The ripples of the Civil War still resonate throughout the United States, especially in the south. The confederate states fought to maintain the institution of slavery, the war claimed many casualties and reshaped America.
Letter certifying that Hollowell was a prisoner of war
Now on our site you can read, although it may be tough in some cases, original letters and correspondence from J.M. Hollowell, thanks to our partner Wayne County Public Library. Hollowell was a confederate soldier from North Carolina who was imprisoned by the Union for a period of time during the Civil War. Included in this collection is a memoir, of sorts, by Hollowell that was published in 1939. Based on a series of articles he wrote in 1909 for the Goldsboro Weekly Record, this memoir published nearly thirty years after his death, gives the reader insight into the life, culture, and thinking of a North Carolina citizen who was also a veteran. You can explore J.M. Hollowell’s documents here.
War-Time Reminiscences and Other Selections by J.M. Hollowell
Seven scrapbooks documenting Durham’s United Fund campaigns of the 1960s are now available on DigitalNC thanks to our partner, the Durham County Library. These scrapbooks supplement seven others from the 1950s which share the origins of the campaign. The scrapbooks are mostly comprised of clippings from local newspapers, with most dates transcribed on the clipping itself.
The United Fund campaign began in 1953 as a collaboration of over 30 Durham community organizations to better facilitate their fundraising needs. The newspaper clippings in these scrapbooks document the Fund’s progress to help Durham communities by sharing organization news, advertisements, and even some event programs.
To see all United Fund scrapbooks, click here. To learn more about the Durham County Library, visit their partner page here or their website here.
A photo showing damage to a tobacco warehouse in Wallace, North Carolina after Hurricane Hazel
A new batch of newspaper clippings and articles that tell the story of Duplin County are now available on DigitalNC, courtesy of our partner, the Duplin County Library. This is the first material of its kind that they have donated and we are privileged to have it.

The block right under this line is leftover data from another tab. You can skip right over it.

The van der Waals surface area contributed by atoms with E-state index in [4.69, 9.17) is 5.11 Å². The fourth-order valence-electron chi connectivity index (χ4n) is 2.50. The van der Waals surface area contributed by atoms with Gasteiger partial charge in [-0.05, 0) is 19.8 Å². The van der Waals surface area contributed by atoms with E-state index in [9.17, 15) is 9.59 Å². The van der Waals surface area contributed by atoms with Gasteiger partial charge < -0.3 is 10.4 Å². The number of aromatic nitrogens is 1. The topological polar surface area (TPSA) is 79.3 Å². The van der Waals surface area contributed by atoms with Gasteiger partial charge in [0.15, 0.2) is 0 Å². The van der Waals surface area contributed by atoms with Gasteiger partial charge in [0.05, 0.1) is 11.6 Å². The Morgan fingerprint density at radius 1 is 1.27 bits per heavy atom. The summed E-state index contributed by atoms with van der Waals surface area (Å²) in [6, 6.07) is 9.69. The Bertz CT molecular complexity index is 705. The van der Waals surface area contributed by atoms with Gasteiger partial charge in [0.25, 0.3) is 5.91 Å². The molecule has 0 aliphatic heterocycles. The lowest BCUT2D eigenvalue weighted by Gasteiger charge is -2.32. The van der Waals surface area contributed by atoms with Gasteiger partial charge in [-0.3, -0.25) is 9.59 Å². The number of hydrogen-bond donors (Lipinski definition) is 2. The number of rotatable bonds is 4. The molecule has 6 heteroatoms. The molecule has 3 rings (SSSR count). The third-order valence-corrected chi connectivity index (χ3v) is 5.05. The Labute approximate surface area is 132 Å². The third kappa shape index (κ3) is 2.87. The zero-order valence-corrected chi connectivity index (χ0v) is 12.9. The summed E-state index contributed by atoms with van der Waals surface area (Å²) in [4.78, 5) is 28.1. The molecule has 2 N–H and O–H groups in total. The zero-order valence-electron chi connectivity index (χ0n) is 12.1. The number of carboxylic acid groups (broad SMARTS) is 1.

A 1951 photo of Duplin County Rev. L.C. Prater sawing timber that would go to rebuilding the local Universalist Church.
Included in this collection are clippings from the Duplin Times from 1949-1962, clippings from the Raleigh News & Observer from 1950-1965, and clippings from the Wallace Enterprise from 1953-1964. Many of these assorted clippings focus on Duplin County activities, highlighting important figures of the community, the goings-on at local schools, and what regular people were doing in Duplin County in the middle of the 20th century. There are other articles included here, as well. One of the articles from the Duplin Times also includes a transcribed letter from General Sherman in March 1865, and the clippings from the Raleigh News & Observer include profiles about the life of Dr. John Atkinson Ferrell, a doctor who fought the spread of hookworm in North Carolina.
This is the first material of its kind from the Duplin County Library, and it is a valuable addition to DigitalNC. To learn more from the Duplin County Library, please take a look at their partner page or visit their website.
Part of the Ahoskie High School Senior Class of 1958 on a trip to Washington D.C.
DigitalNC is proud to welcome our new partner, the Ahoskie Woman’s Club. Located in Hertford County, having them as a contributor adds to our growing list of those who represent the Inner Banks region of the state. Their first contribution is a new batch of scrapbooks and materials, mostly containing newspaper clippings about Ahoskie High School, primarily dating from 1953 to 1961. This marks their first contribution to the collections on DigitalNC outside of yearbooks.
Newspaper clipping celebrating the championship victories of the Ahoskie sports teams
Most of these scrapbooks are arranged chronologically, including information about Ahoskie High School in the 1950s. Most articles are about the school football team, the Ahoskie Indians, and how they did those years. A few of the articles also relate to school clubs, other school sports teams, or school events themselves. On one page, newspaper clippings mention faculty positions being filled at Ahoskie High School, a speaker from East Carolina University coming to speak to Hertford County teachers, and the Ahoskia PTA holding film viewings.
These scrapbooks give us a glimpse of what the high school experience was like for Ahoskie High School students at the time. To see more from the Ahoskie Woman’s Club, please visit their partner page or check out their website.